Since 1900, only seven defeated U.S. Senators subsequently won the governorship of their state

Earlier this summer, Smart Politics profiled the expected gubernatorial candidacy of Dean Heller detailing how no sitting or former Nevada U.S. Senator had ever appeared on a gubernatorial primary or general election ballot.

This week Heller officially jumped into the race for the Republican nomination.

But not only is the former lawmaker making Nevada history, he is also seeking an unusual pathway to the governor’s mansion that has not been successfully traversed very often in U.S. history.

A Smart Politics review of gubernatorial election data finds that just seven U.S. Senators who exited the chamber with a loss in the 20th and 21st Centuries were later elected governor. Just six of these did so during the direct election era.

Prior to the ratification of the 17th Amendment, first-term Montana Republican U.S. Senator Joseph Dixon lost his party’s nomination to state Associate Supreme Court Justice Henry Smith in September 1912.

Dixon, however, ran as the Progressive Party nominee but placed second in the voter preference ballot and lost his seat to Democratic attorney Thomas Walsh.

Eight years later, Dixon won a competitive primary for the 1920 GOP gubernatorial nomination and then easily defeated former Democratic state legislator Burton Wheeler in the general election.

In 1918, first term Georgia Democratic Senator Thomas Hardwick lost his party’s nomination to Federal Trade Commissioner William Harris.

But in 1920, Hardwick won a runoff for the Democratic gubernatorial nomination against former state Attorney General Clifford Walker en route to a general election victory that November.

West Virginia Democratic U.S. Senator Matthew Neely only technically fits the qualifications of this subset of governors. Neely lost his bid for a second term to the state’s Class I seat in 1928 to former Governor Henry Hatfield but then won the state’s open Class II seat in 1930 and reelection to a third nonconsecutive term in 1936.

In 1940, during the midst of that term, Neely won the open gubernatorial race against Charleston Mayor Daniel Dawson.

Although Neely had lost his U.S. Senate seat 12 years prior, winning the governorship as a sitting senator does not quite fit the spirit of the Heller pathway.

The most famous U.S. Senator to lose reelection and then capture the governor’s mansion is probably Arizona Democrat Ernest McFarland.

As the sitting Majority Leader of the chamber, McFarland lost his bid for a third term to Phoenix City Council Member Barry Goldwater in 1952.

The ousted legislator was then elected governor in 1954 and 1956 before losing in a rematch against Goldwater to win back his old seat in 1958.

It took more than three decades for the next defeated U.S. Senator to win a gubernatorial election.

Three-term Connecticut Republican Senator Lowell Weicker lost the 1988 general election to state Attorney General Joe Lieberman.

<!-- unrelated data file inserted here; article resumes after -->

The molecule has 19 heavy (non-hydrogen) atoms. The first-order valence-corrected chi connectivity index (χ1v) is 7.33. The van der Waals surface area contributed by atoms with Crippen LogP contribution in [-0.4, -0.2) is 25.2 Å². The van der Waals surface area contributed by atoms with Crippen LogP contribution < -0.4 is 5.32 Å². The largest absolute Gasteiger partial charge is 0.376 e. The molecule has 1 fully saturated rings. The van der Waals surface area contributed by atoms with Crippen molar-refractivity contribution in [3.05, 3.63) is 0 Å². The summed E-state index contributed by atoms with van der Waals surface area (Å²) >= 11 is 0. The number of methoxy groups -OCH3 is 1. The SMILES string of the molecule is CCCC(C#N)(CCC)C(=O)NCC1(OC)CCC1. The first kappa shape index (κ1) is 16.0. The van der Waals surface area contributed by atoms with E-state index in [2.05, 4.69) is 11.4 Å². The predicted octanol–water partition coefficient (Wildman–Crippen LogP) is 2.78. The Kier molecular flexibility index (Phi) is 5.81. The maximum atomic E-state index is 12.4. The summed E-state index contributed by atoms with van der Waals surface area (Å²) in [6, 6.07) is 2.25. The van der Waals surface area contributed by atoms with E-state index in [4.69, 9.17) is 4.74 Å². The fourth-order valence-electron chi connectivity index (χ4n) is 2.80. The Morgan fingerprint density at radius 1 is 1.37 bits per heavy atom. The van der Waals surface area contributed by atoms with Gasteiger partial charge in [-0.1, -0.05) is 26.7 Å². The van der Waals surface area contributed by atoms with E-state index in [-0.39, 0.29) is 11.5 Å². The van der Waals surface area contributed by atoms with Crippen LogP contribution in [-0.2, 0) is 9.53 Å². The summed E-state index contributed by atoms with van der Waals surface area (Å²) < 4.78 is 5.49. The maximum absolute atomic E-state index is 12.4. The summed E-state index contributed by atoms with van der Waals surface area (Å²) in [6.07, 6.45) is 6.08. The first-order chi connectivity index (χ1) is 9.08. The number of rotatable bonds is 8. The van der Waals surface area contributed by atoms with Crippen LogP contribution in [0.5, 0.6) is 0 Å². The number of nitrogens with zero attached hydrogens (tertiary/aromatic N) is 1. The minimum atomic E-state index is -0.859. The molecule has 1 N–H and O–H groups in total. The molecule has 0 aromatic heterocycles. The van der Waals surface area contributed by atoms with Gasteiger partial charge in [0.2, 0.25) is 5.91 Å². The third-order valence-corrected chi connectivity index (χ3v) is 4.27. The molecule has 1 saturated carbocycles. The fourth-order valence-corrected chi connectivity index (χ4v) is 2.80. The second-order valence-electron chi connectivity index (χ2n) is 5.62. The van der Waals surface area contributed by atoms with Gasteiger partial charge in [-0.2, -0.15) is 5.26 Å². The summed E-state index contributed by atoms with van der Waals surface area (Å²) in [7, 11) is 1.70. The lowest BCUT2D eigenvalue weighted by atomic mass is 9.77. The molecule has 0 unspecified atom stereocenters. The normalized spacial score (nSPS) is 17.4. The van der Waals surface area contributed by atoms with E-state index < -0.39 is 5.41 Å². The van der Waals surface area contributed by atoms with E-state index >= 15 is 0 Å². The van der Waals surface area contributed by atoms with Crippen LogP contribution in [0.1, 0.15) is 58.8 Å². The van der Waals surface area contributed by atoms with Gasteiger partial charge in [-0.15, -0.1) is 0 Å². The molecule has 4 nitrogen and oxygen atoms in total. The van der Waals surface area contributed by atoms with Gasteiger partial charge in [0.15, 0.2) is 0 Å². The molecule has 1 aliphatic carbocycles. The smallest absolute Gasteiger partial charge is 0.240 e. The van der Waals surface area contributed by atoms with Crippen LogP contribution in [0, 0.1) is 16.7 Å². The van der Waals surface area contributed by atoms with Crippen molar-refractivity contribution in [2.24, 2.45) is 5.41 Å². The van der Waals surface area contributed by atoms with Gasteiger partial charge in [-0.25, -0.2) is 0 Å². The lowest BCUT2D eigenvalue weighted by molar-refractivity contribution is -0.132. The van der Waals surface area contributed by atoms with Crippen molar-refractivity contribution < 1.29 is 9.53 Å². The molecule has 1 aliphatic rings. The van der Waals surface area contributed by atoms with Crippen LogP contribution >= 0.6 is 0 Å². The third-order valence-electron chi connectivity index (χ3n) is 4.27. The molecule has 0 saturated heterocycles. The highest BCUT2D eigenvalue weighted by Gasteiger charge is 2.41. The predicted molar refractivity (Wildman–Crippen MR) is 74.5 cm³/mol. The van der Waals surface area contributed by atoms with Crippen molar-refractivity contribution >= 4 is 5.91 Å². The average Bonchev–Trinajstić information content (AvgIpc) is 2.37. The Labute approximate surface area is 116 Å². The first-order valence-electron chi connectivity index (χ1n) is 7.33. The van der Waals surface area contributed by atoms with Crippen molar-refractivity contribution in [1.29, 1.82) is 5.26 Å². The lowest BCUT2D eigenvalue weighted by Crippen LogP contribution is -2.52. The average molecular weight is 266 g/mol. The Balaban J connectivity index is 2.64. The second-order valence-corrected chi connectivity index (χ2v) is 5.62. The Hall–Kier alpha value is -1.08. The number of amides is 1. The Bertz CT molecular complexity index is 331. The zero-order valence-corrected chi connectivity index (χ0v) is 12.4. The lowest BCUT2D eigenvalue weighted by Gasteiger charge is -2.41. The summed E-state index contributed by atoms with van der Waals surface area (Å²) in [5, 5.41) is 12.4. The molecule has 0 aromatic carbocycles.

In 1990, Weicker ran for governor as an independent under the A Connecticut Party banner and defeated GOP Congressman John Rowland and Democratic U.S. Rep. Bruce Morrison.

The last two defeated U.S. Senators to later win governorships both lost their legislative seats during the 2006 cycle.

Two-term Rhode Island Republican Senator Lincoln Chafee was unseated by former state Attorney General Sheldon Whitehouse that November.

In 2010, Chafee emerged victorious as an independent with 36.1 percent of the vote in a seven-candidate gubernatorial field.

Likewise, two-term Ohio Republican U.S. Senator Mike DeWine lost his bid for another term in 2006 – losing by double-digits to Congressman Sherrod Brown.

In 2018, however, DeWine once again defeated Richard Cordray – the man he unseated as Attorney General in the 2010 cycle – this time in the gubernatorial race.

One other defeated senator won the governorship during the early 20th Century – although he lost his U.S. Senate race during the 19th Century.

First term Wyoming Republican U.S. Senator Joseph Carey lost his seat in 1895’s legislative election to former GOP Senator Francis Warren.

In 1910, Carey won the state’s gubernatorial election as a Democrat over Republican Attorney General W.E. Mullen.

Overall, 21 sitting or former U.S. Senators have been elected governor since the turn of the 20th Century (plus six others who first served as governor, then U.S. Senator, and then governor once again).

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1 Comment

  1. Flickertail-Pembina on September 21, 2021 at 10:12 pm

    Of the “7” only one – “Mac” McFarland (AZ) – was re-elected as governor, and that was for a two-year term; the others were defeated for another term, chose not to stand for re-election, or term-limited. The fate of the current governor, Richard Michael DeWine, is yet to be determined (will he shatter the 4-year jinx?).

    As for Dean Arthur Heller, while the national political calendar might turn out to be favourable for him, the demographic fundamentals of the state may yet keep hin from reaching the coveted post (he gave serious consideration for it in 2018 before opting to stand for a second full Senate term). With Clark (Las Vegas, Henderson, et al) taking up an ever-larger share of the state’s voting population, any Republican hoping to succeed statewide must carry everything else while sufficiently reducing the vote deficit in that populous county. [The result of Washoe County in and of itself seems inconclusive; in 2014 Adam Laxalt won his bid for attorney general while losing the tradtionally Republican venue, but in 2016 “Joe” Heck lost his bid for the Class 3 Senate seat even as he was carrying it.]